The Foundation for Free Enterprise Education proudly announces that they have recently expanded their programming to include the Stock Market GameTM, an interactive in-school game for students in grades 4-12 that teaches them about the Stock Market and Securities Industry. For more information on how to support or get involved with SMG, please contact Jeremy Kropf, Technology and Projects Manager at 814-833-9576 ext. 4, or email.

If you would like to learn more about the award-winning PFEW program and how you can help, please call the Chamber directly or contact Scott Lee, vice president of marketing & development for the Foundation for Free Enterprise Education at 814-833-9576 ext. 8, or emailPFEW is open to all current sophomores and juniors in Pennsylvania and information on attendance, as well as program applications, can be found on the PFEW website. Questions can be directed to Amber Goss, Schools Manager for PFEW, by calling her office at 814-833-9576 ext. 6, or email.

Leadership Central Penn Goes to Court

Leadership Central Penn (LCP) wrapped up 2018 with a trip to the Columbia County Courthouse to learn about the law.  The Hon. Judge James graciously hosted the class for a morning session on the three types of law, the structure of Pennsylvania’s judicial system and his presentation, “The Cost of Justice.” The morning started with a substantive and procedural law overview by Judge James, and the following local attorneys:

  • Michael Smith, Esq. from Hummel, Lewis & Smith – Civil Law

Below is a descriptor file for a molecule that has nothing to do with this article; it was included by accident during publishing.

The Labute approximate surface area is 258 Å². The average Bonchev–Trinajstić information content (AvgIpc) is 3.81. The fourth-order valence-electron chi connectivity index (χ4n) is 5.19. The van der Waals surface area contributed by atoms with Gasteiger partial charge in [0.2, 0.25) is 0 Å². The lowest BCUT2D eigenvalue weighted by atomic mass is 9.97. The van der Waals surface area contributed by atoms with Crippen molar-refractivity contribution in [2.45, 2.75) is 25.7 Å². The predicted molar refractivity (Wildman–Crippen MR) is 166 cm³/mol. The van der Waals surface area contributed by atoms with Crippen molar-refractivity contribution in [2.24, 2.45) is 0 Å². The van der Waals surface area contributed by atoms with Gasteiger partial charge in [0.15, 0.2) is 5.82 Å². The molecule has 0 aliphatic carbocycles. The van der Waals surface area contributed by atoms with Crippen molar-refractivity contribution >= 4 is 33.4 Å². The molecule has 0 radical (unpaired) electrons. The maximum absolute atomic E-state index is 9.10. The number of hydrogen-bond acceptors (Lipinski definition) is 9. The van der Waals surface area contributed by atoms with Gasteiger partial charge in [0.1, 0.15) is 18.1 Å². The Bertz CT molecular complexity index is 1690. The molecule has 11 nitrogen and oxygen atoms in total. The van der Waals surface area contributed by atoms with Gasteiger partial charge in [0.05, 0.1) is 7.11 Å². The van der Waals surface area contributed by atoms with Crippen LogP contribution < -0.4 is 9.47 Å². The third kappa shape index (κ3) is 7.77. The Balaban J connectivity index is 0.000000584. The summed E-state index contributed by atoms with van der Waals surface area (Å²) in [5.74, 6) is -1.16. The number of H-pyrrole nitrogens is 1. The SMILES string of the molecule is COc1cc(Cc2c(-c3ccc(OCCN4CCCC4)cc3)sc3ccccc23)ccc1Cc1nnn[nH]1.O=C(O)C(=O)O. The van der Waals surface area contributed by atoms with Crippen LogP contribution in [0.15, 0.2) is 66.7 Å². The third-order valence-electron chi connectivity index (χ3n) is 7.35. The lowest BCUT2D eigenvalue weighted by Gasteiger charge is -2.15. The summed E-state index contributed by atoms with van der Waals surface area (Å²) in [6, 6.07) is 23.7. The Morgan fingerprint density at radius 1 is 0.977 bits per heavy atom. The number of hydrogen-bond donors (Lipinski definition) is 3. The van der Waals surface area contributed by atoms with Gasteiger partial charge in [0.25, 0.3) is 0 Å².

• David James, Esq. from Harding, Hill & Turowski – Domestics and Family Law
  • Christine Luschas, Esq. from Derr, Pursel, Luschas and Naparsteck – Domestics and Family Law
  • Rebecca Reimiller, Esq., Assistant District Attorney, Columbia County – Criminal Law

The class got an overview of each type of law and how the process works.  Each lawyer shared stories from their career that were entertaining, sad, scary and/or shocking.  Everyone realized that the law we see on television or read about in the news is not even close to the reality of what these professionals deal with on a daily basis.  The class thanks them for being willing to shared their knowledge and stories.

Judge James next presented an LCP staple (“The Cost of Justice”) educating the class on the societal and financial burdens of our legal system.  The class learned of some of the many innovative judicial programs like Drug and DUI Treatment Court, Veterans Court, Electronic Monitoring Home Detention Program and Juvenile Court Wood-Cutting Program for Restitution.  Programs like Drug and DUI court can help people recover, and not just be incarcerated.  Courts are constantly being tasked with controlling costs, while legislature continues to pass more laws to be enforced, with no additional funding for enforcement and adjudication. 

After a quick walk across Main St. in downtown Bloomsburg to the Greenly Center, the class was greeted by Adrienne Mael, CEO of the United Way of Columbia & Montour County.  She was joined by the following individuals:

  • Markie L. Troutman, Addictions Coordinator, Bloomsburg MAT Clinic
  • Colleen Brent, United Way Staff
  • Barbara Warunek, Court Programs & Development Director- Columbia County Courthouse
  • Samantha Barger, UW Intern

The class participants were permitted to move from station to station to learn about the United Way’s United in Recovery program and partners.  This included a mock-up of a traditional teenager’s bedroom with items where drugs and money could be hidden. All items were purchased online via Amazon and other websites. These included a fake wall outlet, lip balm that does more than fix chapped lips, a light bulb that hides your stuff, and so much more. Additional information was provided about the opiod epidemic and local, state and federal programs to address this issue.

After lunch, which was provided by Ponduce Farms, the participants met a panel from the Columbia County’s Court Judicial Advocacy Board (CJAB) subcommittee on education. The panelists included:

  • Ashley Mensch, Columbia County Family Center